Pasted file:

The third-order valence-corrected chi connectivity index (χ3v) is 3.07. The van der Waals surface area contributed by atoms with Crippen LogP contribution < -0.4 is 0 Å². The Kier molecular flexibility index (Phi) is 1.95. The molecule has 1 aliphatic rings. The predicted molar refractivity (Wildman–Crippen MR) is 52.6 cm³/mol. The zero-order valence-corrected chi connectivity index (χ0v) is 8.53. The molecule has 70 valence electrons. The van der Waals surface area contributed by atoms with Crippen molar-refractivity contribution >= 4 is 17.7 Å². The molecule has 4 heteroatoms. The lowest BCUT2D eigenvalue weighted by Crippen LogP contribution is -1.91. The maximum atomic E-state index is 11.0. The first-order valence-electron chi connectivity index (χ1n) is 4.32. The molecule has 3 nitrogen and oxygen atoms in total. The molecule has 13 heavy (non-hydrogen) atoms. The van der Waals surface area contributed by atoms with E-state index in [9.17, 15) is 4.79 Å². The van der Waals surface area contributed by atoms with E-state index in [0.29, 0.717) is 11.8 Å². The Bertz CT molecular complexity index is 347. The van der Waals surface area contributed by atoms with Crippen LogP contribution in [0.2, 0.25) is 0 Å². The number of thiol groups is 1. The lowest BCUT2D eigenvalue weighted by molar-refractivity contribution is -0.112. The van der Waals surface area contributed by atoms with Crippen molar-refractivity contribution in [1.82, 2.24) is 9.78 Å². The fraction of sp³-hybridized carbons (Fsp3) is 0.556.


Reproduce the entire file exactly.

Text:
The third-order valence-corrected chi connectivity index (χ3v) is 3.07. The van der Waals surface area contributed by atoms with Crippen LogP contribution < -0.4 is 0 Å². The Kier molecular flexibility index (Phi) is 1.95. The molecule has 1 aliphatic rings. The predicted molar refractivity (Wildman–Crippen MR) is 52.6 cm³/mol. The zero-order valence-corrected chi connectivity index (χ0v) is 8.53. The molecule has 70 valence electrons. The van der Waals surface area contributed by atoms with Crippen molar-refractivity contribution >= 4 is 17.7 Å². The molecule has 4 heteroatoms. The lowest BCUT2D eigenvalue weighted by Crippen LogP contribution is -1.91. The maximum atomic E-state index is 11.0. The first-order valence-electron chi connectivity index (χ1n) is 4.32. The molecule has 3 nitrogen and oxygen atoms in total. The molecule has 13 heavy (non-hydrogen) atoms. The van der Waals surface area contributed by atoms with E-state index in [9.17, 15) is 4.79 Å². The van der Waals surface area contributed by atoms with E-state index in [0.29, 0.717) is 11.8 Å². The Bertz CT molecular complexity index is 347. The van der Waals surface area contributed by atoms with Crippen LogP contribution in [0.2, 0.25) is 0 Å². The number of thiol groups is 1. The lowest BCUT2D eigenvalue weighted by molar-refractivity contribution is -0.112. The van der Waals surface area contributed by atoms with Crippen molar-refractivity contribution in [1.82, 2.24) is 9.78 Å². The fraction of sp³-hybridized carbons (Fsp3) is 0.556.